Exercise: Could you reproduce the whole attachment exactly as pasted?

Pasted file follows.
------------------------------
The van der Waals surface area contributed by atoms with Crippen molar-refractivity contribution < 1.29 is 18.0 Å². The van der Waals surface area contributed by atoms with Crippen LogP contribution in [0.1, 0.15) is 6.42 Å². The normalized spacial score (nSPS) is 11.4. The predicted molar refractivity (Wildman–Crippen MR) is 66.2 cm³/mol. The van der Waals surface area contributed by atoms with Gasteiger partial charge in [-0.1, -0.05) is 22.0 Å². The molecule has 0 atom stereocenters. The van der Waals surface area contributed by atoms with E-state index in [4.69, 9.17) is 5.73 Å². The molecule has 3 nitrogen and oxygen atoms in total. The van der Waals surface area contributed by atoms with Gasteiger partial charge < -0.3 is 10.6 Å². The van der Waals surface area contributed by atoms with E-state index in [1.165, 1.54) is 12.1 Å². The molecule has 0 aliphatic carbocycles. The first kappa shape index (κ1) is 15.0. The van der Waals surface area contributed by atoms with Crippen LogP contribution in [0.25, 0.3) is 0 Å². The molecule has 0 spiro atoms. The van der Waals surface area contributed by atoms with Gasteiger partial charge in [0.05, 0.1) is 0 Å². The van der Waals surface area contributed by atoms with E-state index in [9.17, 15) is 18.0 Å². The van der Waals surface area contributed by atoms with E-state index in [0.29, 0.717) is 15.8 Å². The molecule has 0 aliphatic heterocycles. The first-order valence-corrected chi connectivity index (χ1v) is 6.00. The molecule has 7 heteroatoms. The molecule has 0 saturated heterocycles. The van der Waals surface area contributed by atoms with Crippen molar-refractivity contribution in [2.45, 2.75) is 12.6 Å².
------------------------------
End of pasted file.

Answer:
The van der Waals surface area contributed by atoms with Crippen molar-refractivity contribution < 1.29 is 18.0 Å². The van der Waals surface area contributed by atoms with Crippen LogP contribution in [0.1, 0.15) is 6.42 Å². The normalized spacial score (nSPS) is 11.4. The predicted molar refractivity (Wildman–Crippen MR) is 66.2 cm³/mol. The van der Waals surface area contributed by atoms with Gasteiger partial charge in [-0.1, -0.05) is 22.0 Å². The molecule has 0 atom stereocenters. The van der Waals surface area contributed by atoms with E-state index in [4.69, 9.17) is 5.73 Å². The molecule has 3 nitrogen and oxygen atoms in total. The van der Waals surface area contributed by atoms with Gasteiger partial charge < -0.3 is 10.6 Å². The van der Waals surface area contributed by atoms with E-state index in [1.165, 1.54) is 12.1 Å². The molecule has 0 aliphatic carbocycles. The first kappa shape index (κ1) is 15.0. The van der Waals surface area contributed by atoms with Crippen LogP contribution in [0.25, 0.3) is 0 Å². The molecule has 0 spiro atoms. The van der Waals surface area contributed by atoms with Gasteiger partial charge in [0.05, 0.1) is 0 Å². The van der Waals surface area contributed by atoms with E-state index in [9.17, 15) is 18.0 Å². The van der Waals surface area contributed by atoms with E-state index in [0.29, 0.717) is 15.8 Å². The molecule has 0 aliphatic heterocycles. The first-order valence-corrected chi connectivity index (χ1v) is 6.00. The molecule has 7 heteroatoms. The molecule has 0 saturated heterocycles. The van der Waals surface area contributed by atoms with Crippen molar-refractivity contribution in [2.45, 2.75) is 12.6 Å².